I’m also not so certain that anyone is ready for a new measure in the clinical setting – my primary care provider has never even measured my waist circumference, let alone plugged it into a fancy equation.  But if this new measure proves valuable, then that would be worth pushing for.

Finally, I’m curious how this measure would respond to interventions.  This has always been the big problem with waist-to-hip ratio and BMI – you can have a considerable reduction in visceral fat (and related health risk) without having much impact on either of these measures.  If the measure doesn’t change along with health risk, then it will be of limited clinical utility.  I’m assuming this new index will be better in this respect, but it will still be interesting to follow in the future.

As always, I’d love to hear what you think!


ResearchBlogging.orgKrakauer NY, & Krakauer JC (2012). A new body shape index predicts mortality hazard independently of body mass index. PloS one, 7 (7) PMID: 22815707

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9 Responses to The Body Shape Index

  1. Russell Uman says:

    You give the equation Body Shape Index = WC/[(weight^2/3)*(height^1/2)]

    But in the original article it’s ABSI = WC/BMI^2/3 * height^1/2, which is a little different.

    Sorry in advance if I’m missing something obvious!

  2. freeman dennis says:

    i confess to being a little mystified by the math. what happened to the theory put out by dr oz and others that wc should be no more than half height? and that things got progressively worse from there and there is no cutoff like 40 inches?

  3. ~~The lowest mortality hazard was for the middle quintile of both BMI and WC, although the population median was well in the WHO ‘overweight’ or ‘pre-obese’ category [39]: the 40th-60th percentile range for the sample was 25.6 -28.4 , with the exact cutoffs for the middle quintile of BMI z score varying by age and sex (Figure 1c; cf. Figure 4b). Similarly, the 40th-60th percentile range of population WC was 94–101 cm for men and 88–97 cm for women, above most suggested cut-off points for higher mortality hazard [18].~~

    I’m 52, and I got this result:

    BMI: 27
    ABSI: 0.075

    Waist: 88.9 centimeters

    I’m not a scientist/statistician, but from what I gathered, that’s not bad.

    I am Hispanic and my weight does cluster in the torso/belly, which has always been worrisome to me, though. I wonder why there is a Mexican deviation.

    • Travis says:

      I’m a bit curious about that as well. Not sure what that means, but it’s certainly worth keeping an eye on moving forward in future studies. All these measures vary a bit for different ethnic backgrounds, so it’s good that they at least looked at the different groups available in the NHANES.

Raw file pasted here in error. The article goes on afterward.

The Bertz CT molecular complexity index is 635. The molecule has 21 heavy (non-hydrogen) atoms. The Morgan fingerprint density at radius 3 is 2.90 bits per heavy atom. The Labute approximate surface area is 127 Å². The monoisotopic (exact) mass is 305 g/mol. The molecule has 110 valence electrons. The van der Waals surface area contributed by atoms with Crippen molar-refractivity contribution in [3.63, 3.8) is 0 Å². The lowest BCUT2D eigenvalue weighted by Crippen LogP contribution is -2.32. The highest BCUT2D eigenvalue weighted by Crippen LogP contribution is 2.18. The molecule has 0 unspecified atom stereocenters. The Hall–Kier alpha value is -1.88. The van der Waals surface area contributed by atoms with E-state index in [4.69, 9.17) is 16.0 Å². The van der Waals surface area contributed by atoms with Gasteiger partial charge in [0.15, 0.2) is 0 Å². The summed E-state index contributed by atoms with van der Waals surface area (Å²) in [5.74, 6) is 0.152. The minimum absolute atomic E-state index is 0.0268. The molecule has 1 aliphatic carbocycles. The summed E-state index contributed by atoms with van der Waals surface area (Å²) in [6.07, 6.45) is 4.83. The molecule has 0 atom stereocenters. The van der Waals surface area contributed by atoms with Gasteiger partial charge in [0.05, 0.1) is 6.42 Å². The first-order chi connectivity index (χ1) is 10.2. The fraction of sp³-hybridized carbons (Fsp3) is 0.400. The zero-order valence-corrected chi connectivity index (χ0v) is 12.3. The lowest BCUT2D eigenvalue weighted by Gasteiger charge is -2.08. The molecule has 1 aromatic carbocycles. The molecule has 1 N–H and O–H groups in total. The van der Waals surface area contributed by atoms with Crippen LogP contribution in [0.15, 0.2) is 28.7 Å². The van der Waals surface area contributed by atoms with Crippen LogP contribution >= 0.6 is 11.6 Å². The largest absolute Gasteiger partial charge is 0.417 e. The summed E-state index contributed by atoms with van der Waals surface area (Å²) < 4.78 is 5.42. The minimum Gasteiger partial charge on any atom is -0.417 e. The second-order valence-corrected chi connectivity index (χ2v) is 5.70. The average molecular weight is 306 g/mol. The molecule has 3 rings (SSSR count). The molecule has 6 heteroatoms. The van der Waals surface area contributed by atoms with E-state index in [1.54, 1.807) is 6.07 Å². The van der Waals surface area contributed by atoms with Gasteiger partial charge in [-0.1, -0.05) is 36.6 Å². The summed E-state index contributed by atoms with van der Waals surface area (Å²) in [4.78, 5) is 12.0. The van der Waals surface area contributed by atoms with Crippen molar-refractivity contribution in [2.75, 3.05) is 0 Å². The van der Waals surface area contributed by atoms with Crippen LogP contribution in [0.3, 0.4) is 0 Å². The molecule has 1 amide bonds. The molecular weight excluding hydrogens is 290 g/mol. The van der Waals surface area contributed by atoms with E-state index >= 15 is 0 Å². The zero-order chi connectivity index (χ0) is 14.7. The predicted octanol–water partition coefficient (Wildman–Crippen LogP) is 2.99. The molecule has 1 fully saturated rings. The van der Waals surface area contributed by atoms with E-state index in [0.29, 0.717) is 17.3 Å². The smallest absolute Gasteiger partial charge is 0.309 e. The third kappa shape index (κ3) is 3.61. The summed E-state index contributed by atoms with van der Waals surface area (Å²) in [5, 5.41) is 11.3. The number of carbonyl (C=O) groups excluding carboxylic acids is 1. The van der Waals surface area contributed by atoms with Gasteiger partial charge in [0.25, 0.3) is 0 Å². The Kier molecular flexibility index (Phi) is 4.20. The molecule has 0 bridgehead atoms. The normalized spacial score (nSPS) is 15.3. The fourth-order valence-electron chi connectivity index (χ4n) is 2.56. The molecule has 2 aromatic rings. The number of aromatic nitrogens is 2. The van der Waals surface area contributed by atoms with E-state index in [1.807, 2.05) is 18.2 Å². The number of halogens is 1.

4. Ron says:

    Let’s focus on the inputs (morphological measurements) and not the invention of novel equations that use the measurements as variables.

    BMI (weight, height): Does not differentiate between fat and lean body mass, and therefore mostly useful for the sedentary (sadly, this is the majority of people).

    Body Fat (waist, weight): There is a well-known population curve fit (adults only) that estimates body fat from these measures, commonly known as the YMCA formula.

    Body Fat (waist, height, neck, hips-women only): Another well-known population curve fit, commonly known as the US Army or Navy formula. It is more accurate than the YMCA formula, which is very WC-dependent.

    There are additional factors that can be plugged into these various models (formulas) to more accurately fit sub-populations, such as children, the elderly and athletes. From the studies I’ve seen there is no real ethnic factor for good vs. bad body fat percentages, although there is (somewhat) for BMI.

    I am puzzled that a researcher would take some mix of these well-studied morphological measurements that are already well-correlated with body fat and then come up with some new formula and name. All one has to do is use the more-accurate (and endlessly studied) measures of body fat rather than the often-unreliable YMCA equation.

    I am not a researcher, but very interested in fitness, so I researched the literature. I put this learning into an Android app but since I am not here to promote the app I won’t name it!